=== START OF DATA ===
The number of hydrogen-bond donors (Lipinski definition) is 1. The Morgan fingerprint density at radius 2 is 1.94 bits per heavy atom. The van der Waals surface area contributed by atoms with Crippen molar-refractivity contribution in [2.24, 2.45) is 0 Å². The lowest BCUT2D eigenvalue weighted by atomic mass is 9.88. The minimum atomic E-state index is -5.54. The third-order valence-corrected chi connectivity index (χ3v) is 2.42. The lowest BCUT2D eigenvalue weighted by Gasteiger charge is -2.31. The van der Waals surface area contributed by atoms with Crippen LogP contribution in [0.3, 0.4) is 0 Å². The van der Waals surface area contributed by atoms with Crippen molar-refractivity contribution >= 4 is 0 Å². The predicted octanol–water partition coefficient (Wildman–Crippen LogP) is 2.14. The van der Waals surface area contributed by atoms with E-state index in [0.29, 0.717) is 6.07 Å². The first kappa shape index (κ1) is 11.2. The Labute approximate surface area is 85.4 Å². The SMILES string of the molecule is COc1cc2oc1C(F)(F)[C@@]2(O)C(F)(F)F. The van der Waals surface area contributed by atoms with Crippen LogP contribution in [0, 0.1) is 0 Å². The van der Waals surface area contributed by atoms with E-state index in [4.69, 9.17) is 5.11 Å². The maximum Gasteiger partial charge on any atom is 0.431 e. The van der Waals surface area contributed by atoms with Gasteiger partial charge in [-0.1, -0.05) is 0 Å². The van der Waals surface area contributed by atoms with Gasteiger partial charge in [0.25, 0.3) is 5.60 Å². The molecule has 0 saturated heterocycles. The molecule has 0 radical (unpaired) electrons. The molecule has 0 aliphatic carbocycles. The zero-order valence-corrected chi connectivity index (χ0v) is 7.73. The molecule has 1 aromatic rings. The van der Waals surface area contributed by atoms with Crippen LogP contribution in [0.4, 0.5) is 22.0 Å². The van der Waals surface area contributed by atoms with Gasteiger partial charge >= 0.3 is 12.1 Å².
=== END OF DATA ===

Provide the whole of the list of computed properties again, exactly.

The number of hydrogen-bond donors (Lipinski definition) is 1. The Morgan fingerprint density at radius 2 is 1.94 bits per heavy atom. The van der Waals surface area contributed by atoms with Crippen molar-refractivity contribution in [2.24, 2.45) is 0 Å². The lowest BCUT2D eigenvalue weighted by atomic mass is 9.88. The minimum atomic E-state index is -5.54. The third-order valence-corrected chi connectivity index (χ3v) is 2.42. The lowest BCUT2D eigenvalue weighted by Gasteiger charge is -2.31. The van der Waals surface area contributed by atoms with Crippen LogP contribution in [0.3, 0.4) is 0 Å². The van der Waals surface area contributed by atoms with Crippen molar-refractivity contribution >= 4 is 0 Å². The predicted octanol–water partition coefficient (Wildman–Crippen LogP) is 2.14. The van der Waals surface area contributed by atoms with E-state index in [0.29, 0.717) is 6.07 Å². The first kappa shape index (κ1) is 11.2. The Labute approximate surface area is 85.4 Å². The SMILES string of the molecule is COc1cc2oc1C(F)(F)[C@@]2(O)C(F)(F)F. The van der Waals surface area contributed by atoms with Crippen LogP contribution in [0, 0.1) is 0 Å². The van der Waals surface area contributed by atoms with E-state index in [4.69, 9.17) is 5.11 Å². The maximum Gasteiger partial charge on any atom is 0.431 e. The van der Waals surface area contributed by atoms with Gasteiger partial charge in [-0.1, -0.05) is 0 Å². The van der Waals surface area contributed by atoms with Gasteiger partial charge in [0.25, 0.3) is 5.60 Å². The molecule has 0 saturated heterocycles. The molecule has 0 radical (unpaired) electrons. The molecule has 0 aliphatic carbocycles. The zero-order valence-corrected chi connectivity index (χ0v) is 7.73. The molecule has 1 aromatic rings. The van der Waals surface area contributed by atoms with Crippen LogP contribution in [0.4, 0.5) is 22.0 Å². The van der Waals surface area contributed by atoms with Gasteiger partial charge >= 0.3 is 12.1 Å².